It should be noted, however, that it is not so much David's accomplishments or qualities as a leader as it is God's purposes that were to be accomplished in and through him that are most significant. He is, therefore, not idealized or placed on a pedestal, and his weaknesses are evident. But in spite of his weaknesses he is still known as "a man after God's own heart" (Acts 13:22; 1 Sam 13:14; 16:7). In general it can be said that David sought to rule as God intended the occupant on the throne in Israel to rule. He strove to pattern his reign on the requirements of the book of the law, and served the LORD in his capacity as king with his whole heart. His reign is summarized in 2 Sameul 8:15 as a king who "did what was just and right for all his people." Yet even with an individual as godly as David it is clear that no human king could fulfill the high ideal required. He sinned and fell short of God's standards. It is out of recognition of this fact, and even more so with subsequent occupants of David's throne, that the future Messianic hope begins to emerge   namely, that at some future time one will occupy the throne of David who will be greater than any ordinary man, he will be a divine king (Isaiah 7:14   a worthy representative of the house of David will replace Ahaz   he will be called Immanuel, God with us; Isaiah 9:6, a child is to be born with names that indicate deity [mighty God, everlasting father, prince of peace] and the government will be upon his shoulder, "and of the increase of his government and peace there will be no end. He will reign on David's throne over his kingdom, establishing and upholding it with justice and righteousness from that time on and forever. The zeal of the LORD Almighty will accomplish this.'). Cf., also, Jer. 23:5,6; 33:15,16.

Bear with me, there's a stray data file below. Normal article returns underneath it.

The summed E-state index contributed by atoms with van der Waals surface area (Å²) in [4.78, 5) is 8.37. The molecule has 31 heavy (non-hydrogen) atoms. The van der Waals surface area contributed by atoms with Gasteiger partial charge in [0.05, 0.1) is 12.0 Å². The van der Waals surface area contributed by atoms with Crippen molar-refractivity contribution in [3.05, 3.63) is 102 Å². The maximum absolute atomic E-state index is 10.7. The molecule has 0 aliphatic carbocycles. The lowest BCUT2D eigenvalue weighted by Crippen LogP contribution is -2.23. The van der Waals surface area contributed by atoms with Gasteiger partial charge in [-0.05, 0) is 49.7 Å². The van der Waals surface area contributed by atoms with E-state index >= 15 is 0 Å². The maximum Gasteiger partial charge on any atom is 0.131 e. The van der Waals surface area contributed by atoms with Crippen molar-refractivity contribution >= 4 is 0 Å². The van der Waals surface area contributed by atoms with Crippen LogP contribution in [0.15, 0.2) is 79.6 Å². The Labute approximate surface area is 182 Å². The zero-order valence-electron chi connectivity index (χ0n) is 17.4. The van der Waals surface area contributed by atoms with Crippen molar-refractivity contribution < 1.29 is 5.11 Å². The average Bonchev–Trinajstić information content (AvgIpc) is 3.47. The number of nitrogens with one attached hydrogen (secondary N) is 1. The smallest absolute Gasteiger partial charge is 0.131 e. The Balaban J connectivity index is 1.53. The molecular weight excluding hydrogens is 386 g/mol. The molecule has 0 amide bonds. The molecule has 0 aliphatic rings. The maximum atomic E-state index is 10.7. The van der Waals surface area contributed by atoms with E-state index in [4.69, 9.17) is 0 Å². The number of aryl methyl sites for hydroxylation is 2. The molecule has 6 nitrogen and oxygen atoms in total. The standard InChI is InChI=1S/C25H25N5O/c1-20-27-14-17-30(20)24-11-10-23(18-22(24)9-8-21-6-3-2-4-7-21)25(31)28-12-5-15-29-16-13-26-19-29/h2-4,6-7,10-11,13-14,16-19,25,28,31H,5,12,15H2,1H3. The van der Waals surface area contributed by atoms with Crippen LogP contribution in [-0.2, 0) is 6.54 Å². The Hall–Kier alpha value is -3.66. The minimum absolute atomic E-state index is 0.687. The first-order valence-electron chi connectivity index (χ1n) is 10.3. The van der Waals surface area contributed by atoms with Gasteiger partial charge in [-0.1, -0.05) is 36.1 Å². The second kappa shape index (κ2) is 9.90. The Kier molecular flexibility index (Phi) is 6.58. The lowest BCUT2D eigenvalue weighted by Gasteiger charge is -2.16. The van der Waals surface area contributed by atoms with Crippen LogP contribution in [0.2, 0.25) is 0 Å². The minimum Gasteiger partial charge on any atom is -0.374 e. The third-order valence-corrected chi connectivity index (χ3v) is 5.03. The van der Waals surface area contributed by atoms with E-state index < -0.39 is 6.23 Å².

Here then in 1,2 Samuel is the record of the establishment of kingship in Israel. This points forward to something greater that was to come   the Messiah   the King of all the earth. Kingship and Messianic expectation become central to the eschatology of both the Old and New Testaments. This all begins to take shape in 1,2 Samuel.

3. 1,2 Samuel record how Jerusalem became the political and religious center of Israel.

David took the Jebusite city of Zion and made it his capital city (2 Samuel 5:6 14). Later he brought the ark to Jerusalem (2 Samuel 6) making it the religious center of the nation and implicitly demonstrating that he recognized Yahweh as the supreme ruler of the land   Yahweh was enthroned between the cherubim   the ark which contained the tablets of the law was his footstool.


V.C. The Life of Samuel
1.    Ancestry and youth - 1 Samuel 1-3
a. The Birth of Samuel 1:1-28
Combined functions of both prophet and judge.
    Samuel was the last and greatest of the judges.  Acts 13:20.
    Samuel was the first in the line of prophets subsequent to the death of Moses. Acts 3:2.